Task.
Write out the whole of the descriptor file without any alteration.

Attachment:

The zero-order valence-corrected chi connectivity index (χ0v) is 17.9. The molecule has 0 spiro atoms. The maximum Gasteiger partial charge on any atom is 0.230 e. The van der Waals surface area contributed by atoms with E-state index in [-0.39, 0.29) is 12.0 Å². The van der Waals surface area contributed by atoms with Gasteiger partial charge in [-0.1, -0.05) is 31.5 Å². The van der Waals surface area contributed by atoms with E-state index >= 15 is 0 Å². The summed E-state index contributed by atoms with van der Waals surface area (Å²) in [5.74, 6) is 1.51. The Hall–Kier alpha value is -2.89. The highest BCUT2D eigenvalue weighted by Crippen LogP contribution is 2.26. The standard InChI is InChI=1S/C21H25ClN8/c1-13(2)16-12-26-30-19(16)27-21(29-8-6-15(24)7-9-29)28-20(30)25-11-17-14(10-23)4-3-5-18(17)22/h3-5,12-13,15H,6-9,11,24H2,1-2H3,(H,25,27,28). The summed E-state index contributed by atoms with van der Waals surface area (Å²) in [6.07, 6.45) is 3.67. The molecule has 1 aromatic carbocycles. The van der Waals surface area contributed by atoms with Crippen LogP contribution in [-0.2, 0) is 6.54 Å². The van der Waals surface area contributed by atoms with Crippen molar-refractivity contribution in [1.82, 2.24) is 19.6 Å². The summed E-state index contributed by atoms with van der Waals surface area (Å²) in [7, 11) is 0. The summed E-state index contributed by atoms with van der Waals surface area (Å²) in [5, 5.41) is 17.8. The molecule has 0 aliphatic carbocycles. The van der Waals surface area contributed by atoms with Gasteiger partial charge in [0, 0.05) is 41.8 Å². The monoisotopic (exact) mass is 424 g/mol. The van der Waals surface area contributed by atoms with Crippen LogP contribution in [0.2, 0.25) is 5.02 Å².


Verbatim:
The zero-order valence-corrected chi connectivity index (χ0v) is 17.9. The molecule has 0 spiro atoms. The maximum Gasteiger partial charge on any atom is 0.230 e. The van der Waals surface area contributed by atoms with E-state index in [-0.39, 0.29) is 12.0 Å². The van der Waals surface area contributed by atoms with Gasteiger partial charge in [-0.1, -0.05) is 31.5 Å². The van der Waals surface area contributed by atoms with E-state index >= 15 is 0 Å². The summed E-state index contributed by atoms with van der Waals surface area (Å²) in [5.74, 6) is 1.51. The Hall–Kier alpha value is -2.89. The highest BCUT2D eigenvalue weighted by Crippen LogP contribution is 2.26. The standard InChI is InChI=1S/C21H25ClN8/c1-13(2)16-12-26-30-19(16)27-21(29-8-6-15(24)7-9-29)28-20(30)25-11-17-14(10-23)4-3-5-18(17)22/h3-5,12-13,15H,6-9,11,24H2,1-2H3,(H,25,27,28). The summed E-state index contributed by atoms with van der Waals surface area (Å²) in [6.07, 6.45) is 3.67. The molecule has 1 aromatic carbocycles. The van der Waals surface area contributed by atoms with Crippen LogP contribution in [-0.2, 0) is 6.54 Å². The van der Waals surface area contributed by atoms with Crippen molar-refractivity contribution in [1.82, 2.24) is 19.6 Å². The summed E-state index contributed by atoms with van der Waals surface area (Å²) in [7, 11) is 0. The summed E-state index contributed by atoms with van der Waals surface area (Å²) in [5, 5.41) is 17.8. The molecule has 0 aliphatic carbocycles. The van der Waals surface area contributed by atoms with Gasteiger partial charge in [0, 0.05) is 41.8 Å². The monoisotopic (exact) mass is 424 g/mol. The van der Waals surface area contributed by atoms with Crippen LogP contribution in [0.2, 0.25) is 5.02 Å².